It is a vendor-neutral or vendor-agnostic tool that the Cloud Native Computing Foundation created. This sandbox project merged two different projects, OpenCensus and OpenTracing (which we will explain later). Currently, OpenTelemetry is still incubating and has been since May 2019. It is slowly releasing the standards in parts, as described below. Because the project is open-source, it takes in contributions from many developers. You can find it on GitHub, where it is very transparent for developers to follow what is going on and who is contributing to it.

OpenTelemetry consists of several tools that can come in handy for a developer, mainly for observability. The project is meant to be flexible and extensible to support a broad range of open-source, commercial, and end-user solutions. It was meant to bring together two projects that served almost the exact purpose of tracing metrics that were both open-sourced and could standardize the processes. The unification served multiple purposes and fostered collaboration within the developers’ community instead of creating products that perform the same thing in the market and are also controlled by vendors. It can provide you with the following:

  • A single, vendor-neutral instrumentation library that is also language-specific and can support you with automatic and manual instrumentations.
  • A single collector binary that you can use to deploy in many ways, including but not limited to as an agent or as a gateway.
  • An end-to-end implementation that can help you generate, emit, collect, process, and export telemetry data.
  • Complete control of data, including being able to send data to many destinations simultaneously through configuration.
  • Open standard semantic conventions to make sure that data collection is always vendor neutrality.
  • Support of multiple context propagation formats in conjunction with assisting with migration in the future as standards evolve.
  • The ability to add on more technology protocols and formats as the technology evolves and new ways of observing data arise.

It must be mentioned that OpenTelemetry is not to be confused with back-end providers like Prometheus or Jaeger. It supports the export of data to open source and commercial back ends to understand the data better as the developer requires.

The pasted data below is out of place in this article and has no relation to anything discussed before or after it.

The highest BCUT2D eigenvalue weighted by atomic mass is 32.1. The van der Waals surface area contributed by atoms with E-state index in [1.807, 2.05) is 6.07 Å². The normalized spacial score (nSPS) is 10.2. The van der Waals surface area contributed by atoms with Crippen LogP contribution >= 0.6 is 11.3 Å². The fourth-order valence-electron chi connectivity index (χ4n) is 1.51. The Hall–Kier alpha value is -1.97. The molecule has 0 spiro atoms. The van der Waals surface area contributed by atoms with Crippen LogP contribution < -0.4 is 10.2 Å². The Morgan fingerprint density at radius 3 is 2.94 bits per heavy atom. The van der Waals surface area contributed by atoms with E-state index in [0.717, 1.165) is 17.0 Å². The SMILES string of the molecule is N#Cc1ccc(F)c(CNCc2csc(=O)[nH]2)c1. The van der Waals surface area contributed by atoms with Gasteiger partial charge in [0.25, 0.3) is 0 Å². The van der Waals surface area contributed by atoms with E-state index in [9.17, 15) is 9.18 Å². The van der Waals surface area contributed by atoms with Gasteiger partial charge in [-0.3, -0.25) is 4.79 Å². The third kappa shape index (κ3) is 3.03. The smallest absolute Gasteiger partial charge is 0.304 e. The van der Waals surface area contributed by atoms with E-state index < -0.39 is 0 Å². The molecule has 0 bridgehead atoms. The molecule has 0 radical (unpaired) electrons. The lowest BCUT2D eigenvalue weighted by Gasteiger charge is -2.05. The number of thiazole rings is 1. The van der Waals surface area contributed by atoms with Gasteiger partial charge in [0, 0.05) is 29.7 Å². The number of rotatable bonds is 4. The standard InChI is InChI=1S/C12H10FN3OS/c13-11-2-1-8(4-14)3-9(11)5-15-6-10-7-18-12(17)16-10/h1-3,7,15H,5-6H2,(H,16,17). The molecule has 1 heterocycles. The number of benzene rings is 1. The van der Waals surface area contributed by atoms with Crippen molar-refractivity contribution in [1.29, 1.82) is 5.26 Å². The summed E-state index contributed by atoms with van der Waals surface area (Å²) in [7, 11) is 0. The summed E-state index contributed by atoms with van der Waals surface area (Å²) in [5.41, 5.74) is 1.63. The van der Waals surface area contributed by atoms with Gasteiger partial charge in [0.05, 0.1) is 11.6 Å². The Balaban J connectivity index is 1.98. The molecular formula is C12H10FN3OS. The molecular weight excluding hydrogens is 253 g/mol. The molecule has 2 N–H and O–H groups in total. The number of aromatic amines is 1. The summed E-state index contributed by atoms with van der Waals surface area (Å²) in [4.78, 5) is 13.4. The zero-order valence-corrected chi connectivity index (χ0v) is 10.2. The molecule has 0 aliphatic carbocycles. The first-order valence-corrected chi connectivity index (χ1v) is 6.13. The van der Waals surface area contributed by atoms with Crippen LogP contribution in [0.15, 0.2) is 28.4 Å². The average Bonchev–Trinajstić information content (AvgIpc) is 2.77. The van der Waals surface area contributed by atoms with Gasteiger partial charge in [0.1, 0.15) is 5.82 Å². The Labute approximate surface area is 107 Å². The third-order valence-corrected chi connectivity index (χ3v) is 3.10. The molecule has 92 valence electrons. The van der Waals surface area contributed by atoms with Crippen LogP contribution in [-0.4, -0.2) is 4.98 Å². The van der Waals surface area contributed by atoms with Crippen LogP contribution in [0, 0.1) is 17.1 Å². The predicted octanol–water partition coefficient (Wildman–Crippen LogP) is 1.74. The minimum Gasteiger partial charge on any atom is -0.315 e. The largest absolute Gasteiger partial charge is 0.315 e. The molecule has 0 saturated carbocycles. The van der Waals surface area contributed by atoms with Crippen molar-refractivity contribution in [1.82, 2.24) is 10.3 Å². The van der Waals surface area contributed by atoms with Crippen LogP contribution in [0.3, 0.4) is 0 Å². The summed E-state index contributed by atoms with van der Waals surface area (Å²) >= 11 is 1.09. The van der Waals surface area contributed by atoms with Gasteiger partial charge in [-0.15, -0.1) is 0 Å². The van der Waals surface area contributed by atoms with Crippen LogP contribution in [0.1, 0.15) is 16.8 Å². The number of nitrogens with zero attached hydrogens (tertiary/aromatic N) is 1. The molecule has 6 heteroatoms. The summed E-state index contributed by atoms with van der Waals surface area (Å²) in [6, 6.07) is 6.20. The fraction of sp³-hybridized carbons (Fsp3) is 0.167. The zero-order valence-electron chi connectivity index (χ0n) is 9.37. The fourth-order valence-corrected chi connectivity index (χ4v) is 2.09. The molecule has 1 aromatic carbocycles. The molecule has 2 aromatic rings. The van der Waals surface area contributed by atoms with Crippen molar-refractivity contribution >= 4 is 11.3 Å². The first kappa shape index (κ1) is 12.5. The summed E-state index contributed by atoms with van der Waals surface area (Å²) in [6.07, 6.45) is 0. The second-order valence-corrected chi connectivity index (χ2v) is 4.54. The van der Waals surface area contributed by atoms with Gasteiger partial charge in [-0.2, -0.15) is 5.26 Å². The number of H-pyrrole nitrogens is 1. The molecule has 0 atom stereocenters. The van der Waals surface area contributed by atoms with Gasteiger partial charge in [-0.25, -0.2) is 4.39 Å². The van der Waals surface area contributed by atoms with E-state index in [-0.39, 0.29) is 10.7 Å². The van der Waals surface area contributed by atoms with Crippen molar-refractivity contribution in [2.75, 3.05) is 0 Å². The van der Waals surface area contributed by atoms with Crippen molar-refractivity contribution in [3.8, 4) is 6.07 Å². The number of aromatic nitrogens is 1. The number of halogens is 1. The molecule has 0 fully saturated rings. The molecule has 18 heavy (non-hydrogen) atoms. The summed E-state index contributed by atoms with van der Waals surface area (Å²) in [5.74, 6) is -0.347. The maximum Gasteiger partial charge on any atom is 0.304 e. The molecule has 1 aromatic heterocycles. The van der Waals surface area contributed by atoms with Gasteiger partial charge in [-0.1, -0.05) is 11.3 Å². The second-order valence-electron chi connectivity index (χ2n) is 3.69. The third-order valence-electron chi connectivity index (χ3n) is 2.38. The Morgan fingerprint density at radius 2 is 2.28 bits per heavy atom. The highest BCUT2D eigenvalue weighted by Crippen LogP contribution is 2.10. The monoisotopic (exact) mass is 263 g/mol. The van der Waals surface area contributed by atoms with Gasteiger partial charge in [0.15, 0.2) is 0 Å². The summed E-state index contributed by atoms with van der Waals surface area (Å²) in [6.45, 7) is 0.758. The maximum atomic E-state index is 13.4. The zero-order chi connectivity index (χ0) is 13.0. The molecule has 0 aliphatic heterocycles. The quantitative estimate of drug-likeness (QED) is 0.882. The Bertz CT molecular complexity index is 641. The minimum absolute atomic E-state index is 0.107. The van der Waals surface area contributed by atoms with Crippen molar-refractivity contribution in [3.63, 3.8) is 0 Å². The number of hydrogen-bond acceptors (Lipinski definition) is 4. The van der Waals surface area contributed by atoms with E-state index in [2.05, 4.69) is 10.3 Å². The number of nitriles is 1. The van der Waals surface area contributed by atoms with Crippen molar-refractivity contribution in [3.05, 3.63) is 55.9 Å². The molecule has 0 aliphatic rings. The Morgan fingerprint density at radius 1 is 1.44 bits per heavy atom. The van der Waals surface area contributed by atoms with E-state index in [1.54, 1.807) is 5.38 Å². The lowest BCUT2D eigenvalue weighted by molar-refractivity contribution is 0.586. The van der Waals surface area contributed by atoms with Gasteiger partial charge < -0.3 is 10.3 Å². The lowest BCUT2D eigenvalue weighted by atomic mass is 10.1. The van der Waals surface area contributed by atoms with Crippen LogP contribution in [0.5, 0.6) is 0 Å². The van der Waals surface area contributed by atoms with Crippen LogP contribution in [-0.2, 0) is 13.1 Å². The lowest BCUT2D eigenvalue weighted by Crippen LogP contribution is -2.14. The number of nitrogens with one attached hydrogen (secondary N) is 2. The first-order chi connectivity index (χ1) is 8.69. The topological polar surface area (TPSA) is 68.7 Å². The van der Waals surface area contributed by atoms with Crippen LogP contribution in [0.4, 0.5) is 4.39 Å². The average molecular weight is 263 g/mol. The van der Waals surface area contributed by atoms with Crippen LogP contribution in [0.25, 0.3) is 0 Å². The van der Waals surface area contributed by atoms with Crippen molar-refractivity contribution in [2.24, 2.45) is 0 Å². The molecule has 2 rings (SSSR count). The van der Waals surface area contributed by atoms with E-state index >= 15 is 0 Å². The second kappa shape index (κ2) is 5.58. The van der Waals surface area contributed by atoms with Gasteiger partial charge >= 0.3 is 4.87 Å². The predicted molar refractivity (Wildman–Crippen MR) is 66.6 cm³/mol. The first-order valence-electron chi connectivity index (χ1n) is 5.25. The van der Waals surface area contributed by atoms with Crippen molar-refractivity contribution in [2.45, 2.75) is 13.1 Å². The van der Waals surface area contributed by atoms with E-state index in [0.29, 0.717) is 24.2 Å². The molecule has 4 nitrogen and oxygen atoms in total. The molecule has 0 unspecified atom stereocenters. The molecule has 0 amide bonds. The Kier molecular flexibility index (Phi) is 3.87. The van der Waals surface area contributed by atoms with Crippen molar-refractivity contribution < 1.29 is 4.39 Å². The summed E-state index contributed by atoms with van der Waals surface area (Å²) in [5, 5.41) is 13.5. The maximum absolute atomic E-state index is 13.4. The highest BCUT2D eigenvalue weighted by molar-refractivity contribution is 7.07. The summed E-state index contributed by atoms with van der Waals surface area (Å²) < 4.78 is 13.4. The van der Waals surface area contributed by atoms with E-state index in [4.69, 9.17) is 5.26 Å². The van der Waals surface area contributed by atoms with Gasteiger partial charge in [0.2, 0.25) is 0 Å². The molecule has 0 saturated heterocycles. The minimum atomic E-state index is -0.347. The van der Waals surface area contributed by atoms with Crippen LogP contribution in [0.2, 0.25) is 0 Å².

Why Was OpenTelemetry Created?

The goal of creating OpenTelemetry was to bring together a myriad of technologies to form a vendor-neutral observability platform. As mentioned earlier, it is a part of the Cloud Native Computing Foundation and came from a merger of the OpenTracing and OpenCensus projects.

With growing complexity due to rapid changes in technology, new challenges have pushed for further solutions. The sole purpose was to manage the complexity and diversity of data that would become available. OpenTelemetry then came forward to consolidate and unify the environment for developers.

The unified set of libraries and specifications purpose was to create a platform that would be a complete telemetry system. This was done to be suitable for monitoring microservices and many other types of modern and distributed systems that would be compatible with most OSS and commercial backends.

Previously there were no accurate, standardized methods of describing what a system was doing. This happened mainly because different developers used different ways, languages, and machines in their different combinations. The burden of maintenance for instrumentation is heavily laid on the shoulders of the user as well. There was also a lack of data portability, so this became a challenge for observability tools to search for compatibility in various environments and requirements. Thus, the need for OpenTelemetry was to create a standardization for what distributed systems were doing. This also included the flexibility of using different languages and hardware systems, and APIs.